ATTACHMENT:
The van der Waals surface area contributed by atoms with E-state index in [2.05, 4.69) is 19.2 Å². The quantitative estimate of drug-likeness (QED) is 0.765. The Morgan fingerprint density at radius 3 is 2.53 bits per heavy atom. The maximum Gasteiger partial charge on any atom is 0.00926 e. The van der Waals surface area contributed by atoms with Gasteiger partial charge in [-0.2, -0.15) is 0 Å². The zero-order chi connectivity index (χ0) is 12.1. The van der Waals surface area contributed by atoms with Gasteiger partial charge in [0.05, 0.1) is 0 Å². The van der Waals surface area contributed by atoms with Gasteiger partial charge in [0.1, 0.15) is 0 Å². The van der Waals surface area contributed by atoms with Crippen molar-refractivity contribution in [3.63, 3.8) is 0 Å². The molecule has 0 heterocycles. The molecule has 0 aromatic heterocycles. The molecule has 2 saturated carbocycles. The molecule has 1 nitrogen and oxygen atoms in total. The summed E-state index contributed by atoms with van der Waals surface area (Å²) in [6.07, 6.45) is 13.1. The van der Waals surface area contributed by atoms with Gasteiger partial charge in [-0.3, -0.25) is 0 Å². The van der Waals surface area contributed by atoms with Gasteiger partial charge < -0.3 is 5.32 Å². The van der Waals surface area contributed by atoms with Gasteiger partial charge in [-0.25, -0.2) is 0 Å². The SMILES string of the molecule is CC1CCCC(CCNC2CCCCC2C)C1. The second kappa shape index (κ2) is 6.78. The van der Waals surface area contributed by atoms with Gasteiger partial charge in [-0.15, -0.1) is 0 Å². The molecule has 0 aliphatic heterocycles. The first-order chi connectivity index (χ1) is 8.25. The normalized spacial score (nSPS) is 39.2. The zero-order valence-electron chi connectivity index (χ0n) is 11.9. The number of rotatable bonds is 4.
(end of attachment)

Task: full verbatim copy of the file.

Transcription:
The van der Waals surface area contributed by atoms with E-state index in [2.05, 4.69) is 19.2 Å². The quantitative estimate of drug-likeness (QED) is 0.765. The Morgan fingerprint density at radius 3 is 2.53 bits per heavy atom. The maximum Gasteiger partial charge on any atom is 0.00926 e. The van der Waals surface area contributed by atoms with Gasteiger partial charge in [-0.2, -0.15) is 0 Å². The zero-order chi connectivity index (χ0) is 12.1. The van der Waals surface area contributed by atoms with Gasteiger partial charge in [0.05, 0.1) is 0 Å². The van der Waals surface area contributed by atoms with Gasteiger partial charge in [0.1, 0.15) is 0 Å². The van der Waals surface area contributed by atoms with Crippen molar-refractivity contribution in [3.63, 3.8) is 0 Å². The molecule has 0 heterocycles. The molecule has 0 aromatic heterocycles. The molecule has 2 saturated carbocycles. The molecule has 1 nitrogen and oxygen atoms in total. The summed E-state index contributed by atoms with van der Waals surface area (Å²) in [6.07, 6.45) is 13.1. The van der Waals surface area contributed by atoms with Gasteiger partial charge in [-0.3, -0.25) is 0 Å². The van der Waals surface area contributed by atoms with Gasteiger partial charge < -0.3 is 5.32 Å². The van der Waals surface area contributed by atoms with Gasteiger partial charge in [-0.25, -0.2) is 0 Å². The SMILES string of the molecule is CC1CCCC(CCNC2CCCCC2C)C1. The second kappa shape index (κ2) is 6.78. The van der Waals surface area contributed by atoms with Gasteiger partial charge in [-0.15, -0.1) is 0 Å². The molecule has 0 aliphatic heterocycles. The first-order chi connectivity index (χ1) is 8.25. The normalized spacial score (nSPS) is 39.2. The zero-order valence-electron chi connectivity index (χ0n) is 11.9. The number of rotatable bonds is 4.